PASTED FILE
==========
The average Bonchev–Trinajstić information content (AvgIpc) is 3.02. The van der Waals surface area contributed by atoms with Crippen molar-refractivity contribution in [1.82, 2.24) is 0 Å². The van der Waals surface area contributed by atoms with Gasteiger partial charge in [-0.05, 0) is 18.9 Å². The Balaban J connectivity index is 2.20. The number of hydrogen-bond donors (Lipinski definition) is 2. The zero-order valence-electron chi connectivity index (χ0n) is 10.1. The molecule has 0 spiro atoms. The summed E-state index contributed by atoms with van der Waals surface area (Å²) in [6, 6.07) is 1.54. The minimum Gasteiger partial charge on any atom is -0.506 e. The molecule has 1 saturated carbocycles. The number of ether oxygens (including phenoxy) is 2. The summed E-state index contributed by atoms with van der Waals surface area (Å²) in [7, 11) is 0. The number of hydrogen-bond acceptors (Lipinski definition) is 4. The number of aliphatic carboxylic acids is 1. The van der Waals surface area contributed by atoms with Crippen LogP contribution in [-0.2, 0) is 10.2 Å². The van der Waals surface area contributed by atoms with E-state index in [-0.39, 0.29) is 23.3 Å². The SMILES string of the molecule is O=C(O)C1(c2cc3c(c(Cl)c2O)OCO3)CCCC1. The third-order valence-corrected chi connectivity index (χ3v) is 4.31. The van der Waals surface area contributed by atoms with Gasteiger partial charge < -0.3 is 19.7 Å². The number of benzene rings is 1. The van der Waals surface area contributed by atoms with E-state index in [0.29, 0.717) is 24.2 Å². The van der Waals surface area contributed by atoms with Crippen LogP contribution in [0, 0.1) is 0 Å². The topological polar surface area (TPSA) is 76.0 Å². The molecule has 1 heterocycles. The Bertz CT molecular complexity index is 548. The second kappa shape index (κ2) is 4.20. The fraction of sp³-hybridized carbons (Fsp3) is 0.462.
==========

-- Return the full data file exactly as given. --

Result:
The average Bonchev–Trinajstić information content (AvgIpc) is 3.02. The van der Waals surface area contributed by atoms with Crippen molar-refractivity contribution in [1.82, 2.24) is 0 Å². The van der Waals surface area contributed by atoms with Gasteiger partial charge in [-0.05, 0) is 18.9 Å². The Balaban J connectivity index is 2.20. The number of hydrogen-bond donors (Lipinski definition) is 2. The zero-order valence-electron chi connectivity index (χ0n) is 10.1. The molecule has 0 spiro atoms. The summed E-state index contributed by atoms with van der Waals surface area (Å²) in [6, 6.07) is 1.54. The minimum Gasteiger partial charge on any atom is -0.506 e. The molecule has 1 saturated carbocycles. The number of ether oxygens (including phenoxy) is 2. The summed E-state index contributed by atoms with van der Waals surface area (Å²) in [7, 11) is 0. The number of hydrogen-bond acceptors (Lipinski definition) is 4. The number of aliphatic carboxylic acids is 1. The van der Waals surface area contributed by atoms with Crippen LogP contribution in [-0.2, 0) is 10.2 Å². The van der Waals surface area contributed by atoms with E-state index in [-0.39, 0.29) is 23.3 Å². The SMILES string of the molecule is O=C(O)C1(c2cc3c(c(Cl)c2O)OCO3)CCCC1. The third-order valence-corrected chi connectivity index (χ3v) is 4.31. The van der Waals surface area contributed by atoms with Gasteiger partial charge < -0.3 is 19.7 Å². The number of benzene rings is 1. The van der Waals surface area contributed by atoms with E-state index in [0.29, 0.717) is 24.2 Å². The van der Waals surface area contributed by atoms with Crippen LogP contribution in [0, 0.1) is 0 Å². The topological polar surface area (TPSA) is 76.0 Å². The molecule has 1 heterocycles. The Bertz CT molecular complexity index is 548. The second kappa shape index (κ2) is 4.20. The fraction of sp³-hybridized carbons (Fsp3) is 0.462.